Total existing-home sales, which are completed transactions that include single-family homes, townhomes, condominiums and co-ops, climbed 2.6 percent to a seasonally adjusted annual rate of 5.04 million in June from an upwardly-revised 4.91 million in May. Sales are at the highest pace since October 2013 (5.13 million), but remain 2.3 percent below the 5.16 million-unit level a year ago.

So that’s up month-to-month, but down year-to-year.

Better news comes from the inventory front, where NAR data show it was up 6.5 percent in June from the year before. And median price (for all housing types) was also up — 4.3 percent in June from the year before. “This marks the 28th consecutive month of year-over-year price gains,” says NAR.

Source: NAR, plus some insight from Calculated Risk.





Market Recovery Recap

The graph below shows the progression of the Virginia housing market from 2007 to 2014. 2007 (in blue) is the last year before recession. 2008, 2009, 2010, and 2011 (in grey) show the depressed housing market related to the Great Recession. 2012 (shown in orange) was the first year that the market showed signs of recovery, but 2013 (shown in green) is when the Virginia market strengthened enough to show significant recovery. This year (2014 shown in red) the Virginia market performance has also been solidly above recessionary levels, but the sales volume has not been at the level of 2013.

The performance of the 2014 residential real estate market is undeniably tied to the overall performance of the US economy: jobs still aren’t easy to come by, incomes have increased sluggishly, and market participants are still cautious. Nonetheless, the economy is growing, low mortgage interest rates remain a good incentive for buyers to enter the market, and stable prices will keep inventory flowing. The metrics included in the Virginia Home Sales Report indicate that supply and demand remain in sync. Stable prices indicate that our growth is healthy and not related to speculation or overbuying.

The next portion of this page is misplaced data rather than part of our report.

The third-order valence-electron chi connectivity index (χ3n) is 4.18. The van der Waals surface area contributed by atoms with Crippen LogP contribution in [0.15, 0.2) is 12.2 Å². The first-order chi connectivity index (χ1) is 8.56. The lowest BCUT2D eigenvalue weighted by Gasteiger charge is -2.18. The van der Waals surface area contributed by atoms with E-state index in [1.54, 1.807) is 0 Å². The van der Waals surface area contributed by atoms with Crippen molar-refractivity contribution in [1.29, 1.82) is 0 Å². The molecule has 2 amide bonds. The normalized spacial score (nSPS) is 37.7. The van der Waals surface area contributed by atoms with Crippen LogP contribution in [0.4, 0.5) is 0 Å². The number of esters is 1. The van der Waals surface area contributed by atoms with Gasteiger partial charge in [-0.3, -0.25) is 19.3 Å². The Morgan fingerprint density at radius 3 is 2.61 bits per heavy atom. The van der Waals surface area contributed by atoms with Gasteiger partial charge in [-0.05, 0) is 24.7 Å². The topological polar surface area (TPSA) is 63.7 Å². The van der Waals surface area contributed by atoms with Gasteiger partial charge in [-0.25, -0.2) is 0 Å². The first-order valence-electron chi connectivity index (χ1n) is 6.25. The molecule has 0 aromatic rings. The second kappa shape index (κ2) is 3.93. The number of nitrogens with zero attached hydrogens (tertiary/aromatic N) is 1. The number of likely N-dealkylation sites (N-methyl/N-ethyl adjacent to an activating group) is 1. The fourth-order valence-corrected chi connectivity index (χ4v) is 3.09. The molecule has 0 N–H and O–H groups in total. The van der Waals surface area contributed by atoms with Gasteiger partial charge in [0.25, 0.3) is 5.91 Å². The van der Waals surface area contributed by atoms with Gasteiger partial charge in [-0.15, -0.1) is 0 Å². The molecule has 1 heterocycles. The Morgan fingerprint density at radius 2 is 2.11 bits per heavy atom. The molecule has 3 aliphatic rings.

Although the market has entered a phase of slow growth, we believe that Virginia has achieved a solid recovery and we certainly prefer steady growth that matches the growth of the overall economy to a bubble based on speculation.

blogimage_q220144Analysis and commentary by Ted Koebel, Senior Research Associate and Mel Jones, Research Associate of the Virginia Center for Housing Research at Virginia Tech

For the full report click here:

Cover 2014Q2




After initially saying that it would not allow dual agents to work on pre-foreclosure sales, the Federal Housing Administration has agreed to change that policy after working with NAR.

The original no-dual-agents policy was put in place by the Department of Housing and Urban Development because of concerns of fraud during the pre-foreclosure sale process.

But NAR pointed out that “no statistics or reports were provided to NAR detailing short sale fraud by real estate agents,” so it sent a letter to Carol Galante, the assistant secretary for housing, asking for the policy to be changed.